Water is essential to life on Earth. It covers the majority of the Earth's surface, makes up over 50% of our bodies, produces our food, and supports livelihoods. What we eat, and how that food is produced all affect water and we need to stop taking it for granted. That is why, the Food and Agriculture Organization of the UN (FAO) chose this year's theme for the World Food Day to be "Water is life, water is food. Leave no one behind." In connection to the celebration, we asked Professor Jennie Barron, researcher in agricultural water management how SLU contributes with new knowledge in this field.
For those who don't already know you, please tell us a bit about yourself.
I am a professor in agricultural water management at the Department of Soil and Environment at SLU. I work with water and soil management for rainfed and irrigated production systems, the climate resilience and water security in Sweden and in various parts of Sub-Saharan Africa (SSA).
The theme for this year’s World Food Day, that was marked on 16 October, is Water is life, water is food. Leave no one behind. Why do you think the FAO has chosen this theme, and why is it important?
This year has seen extreme implications putting global food supply at risk, because of droughts and floods. Many global food baskets were at risk, with droughts in the beginning of the season, while others experienced floods. There were also some countries normally exporting putting on trade bans, to ensure national food security being met.
The second reason may be linked to the fact that the UN Decade for Action on Water (2018-2028) is half way through, and that the UN Conference on Water was held in New York, to advance the international agenda on water resources for Agenda 2030 and for climate resilience. Major SDG goals on for example zero hunger (SDG2) and water and sanitation (SDG6) are pointing in the wrong directions. There has been a recognised overlay of regions with water insecurity and undernutrition, even though nowadays most people, in both rural and urban areas, buy most of their food. So even though the number of people severely food insecure being around 900 million (that is more than before the covid pandemic), 3 billion people are considered not able to afford a healthy nutritious diet. At the same time more than 1 billion are considered living in severely water insecure areas (FAO 20202), and these are largely overlapping.
How do researchers at SLU cooperate around water and food? Can you give an example of a research project and what you hope to achieve/have achieved?
At SLU, we have many different projects on agricultural water management support existing, and new developments of water resources for productive and climate resilient agriculture. And of course we have colleagues working more on the sustainability and environmental issues, that are needed for longterm viability.
One example is an FAO project called Nutrition sensitive agriculture water productivity.The project investigates the linkages between agricultural water management investments for smallholder farmers, and the nutritional outcomes. It explores the relations in irrigation development projects in six countries: Benin, Niger, Mozambique, Rwanda, Jordan and Egypt. SLU supports in activities in Benin, Niger and Mozambique, namely evidence based on the linkages between irrigation development, and outcomes for nutrition. We see that interestingly, in irrigation development there is high awareness of how to use water productively with other resources (ie improved seeds, best use of organic and inorganic fertilisers), but still thesis does not always translate to nutritional outcomes of example high food diversity index . We think therefore it is important that investments consider how to achieve this as part of agricultural technology investment projects, to also reach out for expertise and awareness.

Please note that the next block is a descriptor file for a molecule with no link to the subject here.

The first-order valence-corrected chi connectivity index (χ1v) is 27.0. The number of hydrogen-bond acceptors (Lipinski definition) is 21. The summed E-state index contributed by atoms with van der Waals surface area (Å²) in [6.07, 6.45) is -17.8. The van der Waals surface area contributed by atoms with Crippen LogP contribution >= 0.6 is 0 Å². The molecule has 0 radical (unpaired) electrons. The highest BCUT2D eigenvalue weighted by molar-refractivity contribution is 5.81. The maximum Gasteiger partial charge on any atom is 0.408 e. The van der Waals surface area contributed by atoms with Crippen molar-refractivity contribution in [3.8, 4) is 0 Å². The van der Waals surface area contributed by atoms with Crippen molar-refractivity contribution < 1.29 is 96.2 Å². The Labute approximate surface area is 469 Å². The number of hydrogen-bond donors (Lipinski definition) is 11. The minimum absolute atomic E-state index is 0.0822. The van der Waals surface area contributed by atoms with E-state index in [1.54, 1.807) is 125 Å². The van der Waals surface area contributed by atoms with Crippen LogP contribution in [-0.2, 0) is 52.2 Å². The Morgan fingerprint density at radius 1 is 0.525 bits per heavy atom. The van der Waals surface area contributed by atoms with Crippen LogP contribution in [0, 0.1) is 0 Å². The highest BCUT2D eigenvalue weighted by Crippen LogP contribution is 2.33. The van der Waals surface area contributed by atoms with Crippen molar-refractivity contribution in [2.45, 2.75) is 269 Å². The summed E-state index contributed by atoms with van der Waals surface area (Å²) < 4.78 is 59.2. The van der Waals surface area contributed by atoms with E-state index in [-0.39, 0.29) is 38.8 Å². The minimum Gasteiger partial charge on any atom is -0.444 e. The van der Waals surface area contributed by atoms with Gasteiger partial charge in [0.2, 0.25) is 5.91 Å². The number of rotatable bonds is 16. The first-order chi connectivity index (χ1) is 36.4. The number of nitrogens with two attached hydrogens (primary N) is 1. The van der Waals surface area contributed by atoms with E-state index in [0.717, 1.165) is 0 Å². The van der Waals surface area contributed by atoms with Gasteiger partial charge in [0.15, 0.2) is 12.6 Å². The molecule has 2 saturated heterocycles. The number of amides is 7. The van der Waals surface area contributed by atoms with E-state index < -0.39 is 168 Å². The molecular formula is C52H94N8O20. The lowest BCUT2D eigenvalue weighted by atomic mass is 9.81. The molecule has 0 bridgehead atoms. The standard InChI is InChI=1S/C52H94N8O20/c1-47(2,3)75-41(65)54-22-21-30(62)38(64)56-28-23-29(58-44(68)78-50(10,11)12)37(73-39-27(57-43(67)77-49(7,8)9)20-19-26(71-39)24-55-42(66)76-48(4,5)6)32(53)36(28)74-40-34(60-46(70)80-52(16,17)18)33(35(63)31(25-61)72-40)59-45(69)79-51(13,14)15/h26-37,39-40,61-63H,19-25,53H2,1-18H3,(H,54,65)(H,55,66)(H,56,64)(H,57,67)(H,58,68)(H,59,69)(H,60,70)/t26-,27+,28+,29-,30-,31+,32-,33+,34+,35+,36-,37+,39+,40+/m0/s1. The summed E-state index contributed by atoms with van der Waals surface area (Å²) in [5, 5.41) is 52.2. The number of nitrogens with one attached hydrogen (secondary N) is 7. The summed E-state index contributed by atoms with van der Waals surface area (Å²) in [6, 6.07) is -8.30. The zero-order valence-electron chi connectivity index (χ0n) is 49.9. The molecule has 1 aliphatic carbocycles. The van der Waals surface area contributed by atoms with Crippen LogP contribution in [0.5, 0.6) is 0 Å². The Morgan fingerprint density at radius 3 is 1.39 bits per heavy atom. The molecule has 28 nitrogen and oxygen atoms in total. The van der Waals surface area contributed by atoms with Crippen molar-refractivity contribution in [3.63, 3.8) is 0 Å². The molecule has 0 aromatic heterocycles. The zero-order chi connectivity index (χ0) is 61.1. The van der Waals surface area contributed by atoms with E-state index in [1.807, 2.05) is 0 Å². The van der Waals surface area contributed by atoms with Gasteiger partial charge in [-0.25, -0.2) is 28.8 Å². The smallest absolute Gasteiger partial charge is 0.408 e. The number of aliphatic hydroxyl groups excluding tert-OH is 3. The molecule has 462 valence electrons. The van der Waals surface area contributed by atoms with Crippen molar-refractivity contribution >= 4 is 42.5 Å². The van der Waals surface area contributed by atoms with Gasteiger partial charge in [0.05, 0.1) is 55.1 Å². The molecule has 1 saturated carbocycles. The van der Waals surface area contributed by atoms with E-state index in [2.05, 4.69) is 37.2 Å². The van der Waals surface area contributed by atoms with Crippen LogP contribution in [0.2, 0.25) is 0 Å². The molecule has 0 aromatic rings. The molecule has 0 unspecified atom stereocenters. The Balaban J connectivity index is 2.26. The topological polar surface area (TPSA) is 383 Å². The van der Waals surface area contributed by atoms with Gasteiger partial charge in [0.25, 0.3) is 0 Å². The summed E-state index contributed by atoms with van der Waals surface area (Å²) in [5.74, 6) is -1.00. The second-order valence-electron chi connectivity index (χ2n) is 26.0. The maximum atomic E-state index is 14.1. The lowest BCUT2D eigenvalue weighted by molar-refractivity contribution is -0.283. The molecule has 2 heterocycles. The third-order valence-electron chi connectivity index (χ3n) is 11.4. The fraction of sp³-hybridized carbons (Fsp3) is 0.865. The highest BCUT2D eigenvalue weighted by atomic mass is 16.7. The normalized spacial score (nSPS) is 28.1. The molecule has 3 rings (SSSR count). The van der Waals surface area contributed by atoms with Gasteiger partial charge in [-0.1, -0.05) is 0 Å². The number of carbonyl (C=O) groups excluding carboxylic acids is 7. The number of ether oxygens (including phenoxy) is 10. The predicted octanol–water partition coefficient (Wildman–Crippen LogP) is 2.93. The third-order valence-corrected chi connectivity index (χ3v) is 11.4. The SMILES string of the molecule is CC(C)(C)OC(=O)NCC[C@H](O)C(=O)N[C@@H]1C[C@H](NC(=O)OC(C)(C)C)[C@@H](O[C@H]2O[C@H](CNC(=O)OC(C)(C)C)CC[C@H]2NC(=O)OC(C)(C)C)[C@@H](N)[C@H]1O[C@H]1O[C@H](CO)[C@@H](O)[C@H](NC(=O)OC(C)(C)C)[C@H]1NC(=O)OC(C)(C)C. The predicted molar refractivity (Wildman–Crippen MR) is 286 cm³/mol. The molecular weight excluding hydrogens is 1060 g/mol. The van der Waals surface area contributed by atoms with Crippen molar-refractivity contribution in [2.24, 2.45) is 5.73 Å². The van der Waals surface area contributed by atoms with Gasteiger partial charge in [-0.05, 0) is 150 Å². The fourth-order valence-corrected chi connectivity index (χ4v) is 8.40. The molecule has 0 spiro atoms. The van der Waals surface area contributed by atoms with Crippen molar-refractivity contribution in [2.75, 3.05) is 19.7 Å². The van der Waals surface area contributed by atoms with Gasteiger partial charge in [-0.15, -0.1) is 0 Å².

Other research initiatives address water management and soil management to maximise rainfall use, so rainfed systems can produce more. This can in some cases involve new crops and crop rotations, such as soy in maize as SLU and partners do in the Leg4Dev. It is interesting to see how soy has been picked up as a smallholder farmer crop, because there are new links to market and farmers can make a decent income, even in rainfed systems, whilst trying to enhance soil nutrients . Soy is used as a substitute for animal source proteins, in the region both for human and animals.
Finally, we would like to ask you how can we all contribute in creating a water and food secure world?
As researcher or student at SLU, new knowledge and expertise is very much needed, especially as water resources become more scarce and agricultural produce nutrition is changing in many crops due to climate change.
Farmers also need new knowledge and technologies to keep producing, both sustainably and water efficient, at the field and in the landscape. ´There are also many new tools that can help, and these need to be adapted for the local conditions and the users/farmers/extension services, so that crops are both water productive in rainfed and irrigation systems, and provide income and nutrition to consumers. It is a complex chain frorm the field with soil and water crop management to the fork.
Thank you for your thoughtful insights Jennie and good luck with your ongoing and future research!